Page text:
Hughes' two most immediate tasks are reshuffling his cabinet -- his effective Secretary of Human Resources, Kalman (Buzzy) Hettleman, is leaving Dec. 31, and a few others may do likewise -- and learning the new faces in the legislature. "Replacing Buzzy," said one Hughes aide, "is like replacing God. Politically he's savvy and he's been able to walk the advocacy line very carefully."

When the General Assembly convenes, as many as 48 new faces will join the 141-member House of Delegates and 16 new state senators will join 31 more-experienced colleagues. While the turnover of about one-third is considered normal -- even low, for a year when all seats were reshuffled for redistricting -- it also means that much of the first session will be devoted to acquainting new members with legislative processes.

In the House of Delegates, Speaker Benjamin L. Cardin said he expects few difficulties because the House leadership -- its committee chairmen and vice chairmen -- made it through the elections for the most part intact.

Cardin will have to replace Del. Torrey Brown, chairman of the environmental matters committee, who was defeated in the primary. The front-runner for the position appears to be Del. Larry Young (D--Baltimore), who, if selected, would provide the city and the black caucus with a committee chairman. Baltimore City's delegation will have 13 blacks out of 27 members, making the caucus an important political force.

Cardin, who was the dominant figure in the legislature last year, said Tuesday's elections will not dramatically alter the moderate philosophical disposition of the General Assembly.

However, the elections, coupled with redistricting, produced a slight alteration in the House's political alignment -- with urban areas giving up representation to the large-growth outer suburbs. For instance, Baltimore City lost six delegate seats, while Harford, Howard and Charles counties picked up six.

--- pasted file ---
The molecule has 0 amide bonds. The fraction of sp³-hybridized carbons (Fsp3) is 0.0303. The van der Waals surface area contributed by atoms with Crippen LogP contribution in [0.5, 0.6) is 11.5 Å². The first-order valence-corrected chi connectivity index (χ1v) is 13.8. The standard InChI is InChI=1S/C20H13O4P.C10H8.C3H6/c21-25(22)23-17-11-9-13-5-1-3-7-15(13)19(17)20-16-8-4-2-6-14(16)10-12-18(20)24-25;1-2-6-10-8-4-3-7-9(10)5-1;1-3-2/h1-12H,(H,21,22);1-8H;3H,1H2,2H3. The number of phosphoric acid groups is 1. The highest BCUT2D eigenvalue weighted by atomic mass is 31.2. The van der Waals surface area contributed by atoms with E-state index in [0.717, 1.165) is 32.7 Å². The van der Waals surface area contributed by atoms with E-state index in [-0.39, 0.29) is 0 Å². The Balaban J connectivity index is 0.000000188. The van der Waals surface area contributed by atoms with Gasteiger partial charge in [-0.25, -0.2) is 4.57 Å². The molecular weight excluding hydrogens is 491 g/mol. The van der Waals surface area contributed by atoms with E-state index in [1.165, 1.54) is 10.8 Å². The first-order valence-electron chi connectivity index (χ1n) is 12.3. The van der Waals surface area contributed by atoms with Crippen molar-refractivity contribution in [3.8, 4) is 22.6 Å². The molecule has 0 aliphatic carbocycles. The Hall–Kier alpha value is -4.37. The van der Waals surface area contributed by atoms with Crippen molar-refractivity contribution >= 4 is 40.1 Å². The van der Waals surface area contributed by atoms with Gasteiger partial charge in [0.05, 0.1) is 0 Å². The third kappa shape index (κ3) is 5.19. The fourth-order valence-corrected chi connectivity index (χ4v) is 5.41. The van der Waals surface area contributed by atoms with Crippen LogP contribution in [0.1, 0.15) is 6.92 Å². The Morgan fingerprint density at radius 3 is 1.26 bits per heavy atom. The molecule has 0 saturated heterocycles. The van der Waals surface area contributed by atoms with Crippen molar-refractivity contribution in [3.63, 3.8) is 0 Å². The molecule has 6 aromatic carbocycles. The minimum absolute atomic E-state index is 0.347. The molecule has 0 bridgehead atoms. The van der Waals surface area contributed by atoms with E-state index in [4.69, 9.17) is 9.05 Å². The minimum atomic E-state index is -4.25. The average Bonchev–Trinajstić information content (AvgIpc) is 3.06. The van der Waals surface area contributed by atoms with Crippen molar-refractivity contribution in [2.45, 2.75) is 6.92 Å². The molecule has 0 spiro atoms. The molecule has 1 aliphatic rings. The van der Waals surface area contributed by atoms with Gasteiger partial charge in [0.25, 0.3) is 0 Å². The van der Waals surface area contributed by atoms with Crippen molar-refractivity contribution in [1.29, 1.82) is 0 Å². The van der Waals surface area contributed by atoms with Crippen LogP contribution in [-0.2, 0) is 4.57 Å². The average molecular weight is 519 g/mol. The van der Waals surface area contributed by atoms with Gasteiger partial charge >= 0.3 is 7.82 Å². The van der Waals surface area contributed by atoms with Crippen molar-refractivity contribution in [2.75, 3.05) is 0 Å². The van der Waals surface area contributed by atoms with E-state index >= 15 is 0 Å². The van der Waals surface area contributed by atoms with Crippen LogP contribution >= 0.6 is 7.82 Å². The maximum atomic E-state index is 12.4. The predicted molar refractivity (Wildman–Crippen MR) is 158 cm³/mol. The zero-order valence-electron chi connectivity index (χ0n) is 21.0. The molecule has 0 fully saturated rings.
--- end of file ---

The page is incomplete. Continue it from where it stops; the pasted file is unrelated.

Cardin said he did not expect this realignment to have much effect -- at least next year -- when issues that cause an urban-rural split, such as mass transit and population-based state-aid formulas, will not be under consideration.

"Basically, Maryland is a state that's going to be dominated by Democrats -- a lopsidedly Democratic state leadership that will be planning to set a course that is more traditional than the one Reagan has chosen, one that looks to government to help people and looks to government to help solve problems," said Cardin. He added, "The 1983 session will be dominated by economic issues and criminal justice issues -- prisons, juvenile facilities -- and jobs."

Across the statehouse corridor from Cardin, the state senate will have more serious initial skirmishes. Sen. Melvin A. (Mickey) Steinberg (D-Baltimore County) is challenging Senate President James Clark (D-Howard County) for that body's leadership and, by extension, all other leadership positions in the Senate. That fight has been building for months, and no resolution is expected before the Democratic caucus on Dec. 6.

Clark, who in mid-summer seemed to be the loser, appeared to gain most from Tuesday's elections, with several victors in close contests committed to him. Clark also appears on the verge of wresting support from Steinberg in the Baltimore City delegation, the most numerous and powerful bloc of Senate votes. As one city senator put it, "Several of us told Mickey last month that we had problems with the way he had gone about things. He was cutting too many deals, too many ways."

In the end, however, the next four years will be preparation for the next round of state elections in 1986, as prospective gubernatorial candidates line up to replace Hughes and others focus on the U.S. Senate seat now held by Republican Charles McC. Mathias. Among those -- all Democrats -- interested in the posts are Cardin; Maryland Attorney General Stephen H. Sachs, who like Hughes was reelected in a landslide; Baltimore County Executive Donald P. Hutchinson, and Congressmen Michael Barnes and Steny Hoyer.

The Republicans, who unsuccessfully put forward their two best contenders for Tuesday's election, are, in the words of their state party chairman Allan C. Levey -- who lost his own race for state senate -- "back to square one."